The Chicago Public Library recently changed their website and now it's a lot more dynamic.  It seems that the staff has responsibility for creating content and suggesting book titles.  When I was checking out the new site this book appeared in one of the content blocks and I thought it looked interesting so I put it on hold.  When it arrived at the library I read it in about a day and a half.

If you already run, you know that if you ask 10 runners the same question you might get 10 answers.  One of the golden rules of running is do what works....for you.  I ran with a woman last year during Marathon training who swore by a burrito the night before the long run.  A burrito from "that Mexican place under the El on Addison".  Those of you who live in Chicago know when you visit those places and it's usually not the night before a vigorous physical effort - it's usually at the end of a night of too much drinking.  But it worked for her!  I have a female friend who runs in men's basketball shorts, shoes from Payless and cotton shirts.  And she's fast!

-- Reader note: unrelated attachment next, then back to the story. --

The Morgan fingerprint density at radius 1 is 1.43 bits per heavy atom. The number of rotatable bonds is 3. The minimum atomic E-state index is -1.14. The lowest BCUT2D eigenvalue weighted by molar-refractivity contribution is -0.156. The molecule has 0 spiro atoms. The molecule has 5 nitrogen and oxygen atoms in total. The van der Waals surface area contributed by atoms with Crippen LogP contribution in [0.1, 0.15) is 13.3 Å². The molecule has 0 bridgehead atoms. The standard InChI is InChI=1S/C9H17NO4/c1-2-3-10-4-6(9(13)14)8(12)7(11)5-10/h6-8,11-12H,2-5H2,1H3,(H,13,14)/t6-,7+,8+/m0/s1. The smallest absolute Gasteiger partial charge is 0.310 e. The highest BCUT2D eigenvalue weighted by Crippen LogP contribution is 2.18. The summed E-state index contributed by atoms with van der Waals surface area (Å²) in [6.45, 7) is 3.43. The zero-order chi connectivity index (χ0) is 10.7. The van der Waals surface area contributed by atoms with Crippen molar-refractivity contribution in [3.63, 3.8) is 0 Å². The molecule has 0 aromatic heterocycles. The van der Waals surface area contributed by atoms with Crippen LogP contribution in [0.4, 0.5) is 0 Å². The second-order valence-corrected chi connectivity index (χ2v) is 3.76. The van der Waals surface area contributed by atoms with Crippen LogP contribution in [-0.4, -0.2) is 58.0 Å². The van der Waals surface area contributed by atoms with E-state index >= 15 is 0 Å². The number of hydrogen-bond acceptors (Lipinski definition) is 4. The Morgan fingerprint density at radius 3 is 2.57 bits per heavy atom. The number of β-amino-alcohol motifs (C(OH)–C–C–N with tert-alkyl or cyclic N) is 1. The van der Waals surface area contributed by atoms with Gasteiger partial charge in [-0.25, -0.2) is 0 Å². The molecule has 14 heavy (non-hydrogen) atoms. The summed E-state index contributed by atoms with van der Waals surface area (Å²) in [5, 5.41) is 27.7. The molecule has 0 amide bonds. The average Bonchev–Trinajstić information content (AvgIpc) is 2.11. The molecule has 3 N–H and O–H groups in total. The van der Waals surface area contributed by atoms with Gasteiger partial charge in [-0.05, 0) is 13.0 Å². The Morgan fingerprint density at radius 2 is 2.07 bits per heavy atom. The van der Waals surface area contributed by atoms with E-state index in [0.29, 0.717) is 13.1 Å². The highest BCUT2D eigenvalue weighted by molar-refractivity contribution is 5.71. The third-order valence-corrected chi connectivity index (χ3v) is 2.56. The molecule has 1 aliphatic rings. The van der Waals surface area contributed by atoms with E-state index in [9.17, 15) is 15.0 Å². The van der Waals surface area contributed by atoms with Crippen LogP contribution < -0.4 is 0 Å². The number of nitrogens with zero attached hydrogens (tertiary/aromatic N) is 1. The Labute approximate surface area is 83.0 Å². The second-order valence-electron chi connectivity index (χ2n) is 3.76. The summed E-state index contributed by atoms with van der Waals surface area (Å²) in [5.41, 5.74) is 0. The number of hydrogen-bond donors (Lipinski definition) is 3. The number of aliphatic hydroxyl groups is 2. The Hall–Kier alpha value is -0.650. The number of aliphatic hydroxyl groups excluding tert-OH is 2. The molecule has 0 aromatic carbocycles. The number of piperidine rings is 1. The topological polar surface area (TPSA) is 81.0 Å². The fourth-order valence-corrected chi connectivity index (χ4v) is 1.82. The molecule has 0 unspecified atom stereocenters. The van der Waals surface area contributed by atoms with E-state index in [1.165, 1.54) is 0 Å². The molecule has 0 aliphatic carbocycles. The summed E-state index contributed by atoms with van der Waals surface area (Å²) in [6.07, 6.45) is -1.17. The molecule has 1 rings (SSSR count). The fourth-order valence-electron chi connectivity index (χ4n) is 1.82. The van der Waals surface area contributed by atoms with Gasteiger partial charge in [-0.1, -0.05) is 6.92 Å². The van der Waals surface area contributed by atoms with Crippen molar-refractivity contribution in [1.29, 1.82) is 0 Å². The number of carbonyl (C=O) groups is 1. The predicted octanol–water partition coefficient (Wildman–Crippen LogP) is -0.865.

Reading this book made me chuckle and it was good timing to read it as we get closer to the start of Marathon training.  She has the same discoveries as all runners - my toe nails!  Wow, a shower feels good after a run!  I love napping!  Etc.  I also appreciate her honesty about the ebbs and flows with running.  Just because you run doesn't mean you don't have times where you aren't as dedicated or as excited about it.